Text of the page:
Much as I might gripe about the Tube (and boy, do I love to gripe), it’s still an awesome machine and an incredible achievement — 270 stations, 402 kilometres of track and an insane 1.2 billion journeys per year. And today it turns 150! Do you think trains like birthday cake?
Here’s a brief history of the big old brute:
- First line was the Metropolitan, running between Farringdon and King’s Cross. Opened for business 9th January 1863.
- First truly Underground (not “cut and cover” like the current-day District lines) branch was the City and South London Railway, linking Monument Station and Stockwell.
- All the competing railway lines were bought up, unified and electrified by an American in the early 1900s.
- The first TfL-style organisation was created in 1933 to organise all the buses, trams and tubes (and 80 years later, they still haven’t managed to do this…).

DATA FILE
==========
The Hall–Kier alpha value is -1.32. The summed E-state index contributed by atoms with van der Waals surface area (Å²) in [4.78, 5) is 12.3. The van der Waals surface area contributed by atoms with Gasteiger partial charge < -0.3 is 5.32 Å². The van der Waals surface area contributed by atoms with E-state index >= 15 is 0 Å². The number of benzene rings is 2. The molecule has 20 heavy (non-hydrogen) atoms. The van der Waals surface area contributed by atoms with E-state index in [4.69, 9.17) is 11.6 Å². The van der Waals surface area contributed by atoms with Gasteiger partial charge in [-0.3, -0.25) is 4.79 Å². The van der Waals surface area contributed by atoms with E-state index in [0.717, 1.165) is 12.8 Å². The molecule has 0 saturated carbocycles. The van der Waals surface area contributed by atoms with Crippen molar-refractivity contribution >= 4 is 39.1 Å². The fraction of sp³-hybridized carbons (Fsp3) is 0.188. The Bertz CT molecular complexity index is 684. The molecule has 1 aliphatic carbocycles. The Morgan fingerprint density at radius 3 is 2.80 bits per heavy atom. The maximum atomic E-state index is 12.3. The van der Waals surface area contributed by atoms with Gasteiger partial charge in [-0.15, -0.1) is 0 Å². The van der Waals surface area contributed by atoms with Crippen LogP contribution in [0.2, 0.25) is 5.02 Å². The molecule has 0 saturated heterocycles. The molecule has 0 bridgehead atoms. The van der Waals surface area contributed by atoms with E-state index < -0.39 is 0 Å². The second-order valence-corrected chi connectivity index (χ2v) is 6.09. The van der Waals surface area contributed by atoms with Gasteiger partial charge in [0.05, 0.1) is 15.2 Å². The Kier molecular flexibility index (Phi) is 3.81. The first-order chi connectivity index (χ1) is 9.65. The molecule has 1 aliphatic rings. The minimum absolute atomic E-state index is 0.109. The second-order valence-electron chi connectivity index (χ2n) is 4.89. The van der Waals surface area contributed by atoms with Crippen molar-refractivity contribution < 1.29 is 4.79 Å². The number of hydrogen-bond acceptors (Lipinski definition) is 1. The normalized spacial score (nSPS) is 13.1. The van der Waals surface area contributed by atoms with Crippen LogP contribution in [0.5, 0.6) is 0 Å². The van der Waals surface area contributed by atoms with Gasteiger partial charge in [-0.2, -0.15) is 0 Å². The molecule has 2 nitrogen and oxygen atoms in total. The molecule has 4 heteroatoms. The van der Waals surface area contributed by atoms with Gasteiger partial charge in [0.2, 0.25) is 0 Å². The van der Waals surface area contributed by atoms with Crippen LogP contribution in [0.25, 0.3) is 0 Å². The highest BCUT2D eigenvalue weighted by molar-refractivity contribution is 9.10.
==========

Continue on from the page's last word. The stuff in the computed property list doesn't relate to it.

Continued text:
- Famously, the stations were used as giant bomb shelters during WWII (though they weren’t always bomb-proof, sadly).
- London Transport, including all the tubes, buses and trams in London, was nationalised in 1948.
- Electrification was finished only in 1961, with the Metropolitan line being the last to have steam locomotives running passenger services.
- Jubilee line opened in 1979, with the largest stations on the Underground — North Greenwich station is apparently big enough to hold an ocean liner or 3,000 double-decker buses.
- WiFi was introduced into the network in June 2012, just in time for the Olympics.
All in all, it’s a pretty damn impressive achievement by anyone’s measure. What do you reckon though: is the Tube a national treasure, or a woefully terrible, over-priced source of embarrassment for the whole country? Let us know below.